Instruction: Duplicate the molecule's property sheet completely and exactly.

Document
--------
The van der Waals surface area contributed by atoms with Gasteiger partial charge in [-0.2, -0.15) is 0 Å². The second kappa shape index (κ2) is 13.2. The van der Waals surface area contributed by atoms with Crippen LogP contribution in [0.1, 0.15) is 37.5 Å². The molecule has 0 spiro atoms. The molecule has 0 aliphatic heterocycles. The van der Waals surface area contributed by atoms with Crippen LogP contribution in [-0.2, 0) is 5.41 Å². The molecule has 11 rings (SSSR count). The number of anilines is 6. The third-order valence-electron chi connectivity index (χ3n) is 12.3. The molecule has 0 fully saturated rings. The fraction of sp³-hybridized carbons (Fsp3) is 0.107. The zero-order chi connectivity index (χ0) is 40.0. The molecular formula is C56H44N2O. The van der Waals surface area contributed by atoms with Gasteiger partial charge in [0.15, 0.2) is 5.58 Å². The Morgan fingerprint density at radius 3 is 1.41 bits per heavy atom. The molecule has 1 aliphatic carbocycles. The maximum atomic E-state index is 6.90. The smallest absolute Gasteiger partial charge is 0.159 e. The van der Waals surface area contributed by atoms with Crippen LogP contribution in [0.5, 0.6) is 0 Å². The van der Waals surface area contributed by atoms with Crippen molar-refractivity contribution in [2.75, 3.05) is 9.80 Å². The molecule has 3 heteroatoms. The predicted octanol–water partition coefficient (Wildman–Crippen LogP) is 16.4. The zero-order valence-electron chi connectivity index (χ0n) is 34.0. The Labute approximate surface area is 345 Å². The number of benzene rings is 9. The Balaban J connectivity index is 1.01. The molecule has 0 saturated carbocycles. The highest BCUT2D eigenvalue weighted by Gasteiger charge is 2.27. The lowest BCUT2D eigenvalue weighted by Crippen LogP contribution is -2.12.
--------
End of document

The van der Waals surface area contributed by atoms with Gasteiger partial charge in [-0.2, -0.15) is 0 Å². The second kappa shape index (κ2) is 13.2. The van der Waals surface area contributed by atoms with Crippen LogP contribution in [0.1, 0.15) is 37.5 Å². The molecule has 0 spiro atoms. The molecule has 0 aliphatic heterocycles. The van der Waals surface area contributed by atoms with Crippen LogP contribution in [-0.2, 0) is 5.41 Å². The molecule has 11 rings (SSSR count). The number of anilines is 6. The third-order valence-electron chi connectivity index (χ3n) is 12.3. The molecule has 0 fully saturated rings. The fraction of sp³-hybridized carbons (Fsp3) is 0.107. The zero-order chi connectivity index (χ0) is 40.0. The molecular formula is C56H44N2O. The van der Waals surface area contributed by atoms with Gasteiger partial charge in [0.15, 0.2) is 5.58 Å². The Morgan fingerprint density at radius 3 is 1.41 bits per heavy atom. The molecule has 1 aliphatic carbocycles. The maximum atomic E-state index is 6.90. The smallest absolute Gasteiger partial charge is 0.159 e. The van der Waals surface area contributed by atoms with Crippen LogP contribution in [0.5, 0.6) is 0 Å². The van der Waals surface area contributed by atoms with Crippen molar-refractivity contribution in [2.75, 3.05) is 9.80 Å². The molecule has 3 heteroatoms. The predicted octanol–water partition coefficient (Wildman–Crippen LogP) is 16.4. The zero-order valence-electron chi connectivity index (χ0n) is 34.0. The Labute approximate surface area is 345 Å². The number of benzene rings is 9. The Balaban J connectivity index is 1.01. The molecule has 0 saturated carbocycles. The highest BCUT2D eigenvalue weighted by Gasteiger charge is 2.27. The lowest BCUT2D eigenvalue weighted by Crippen LogP contribution is -2.12.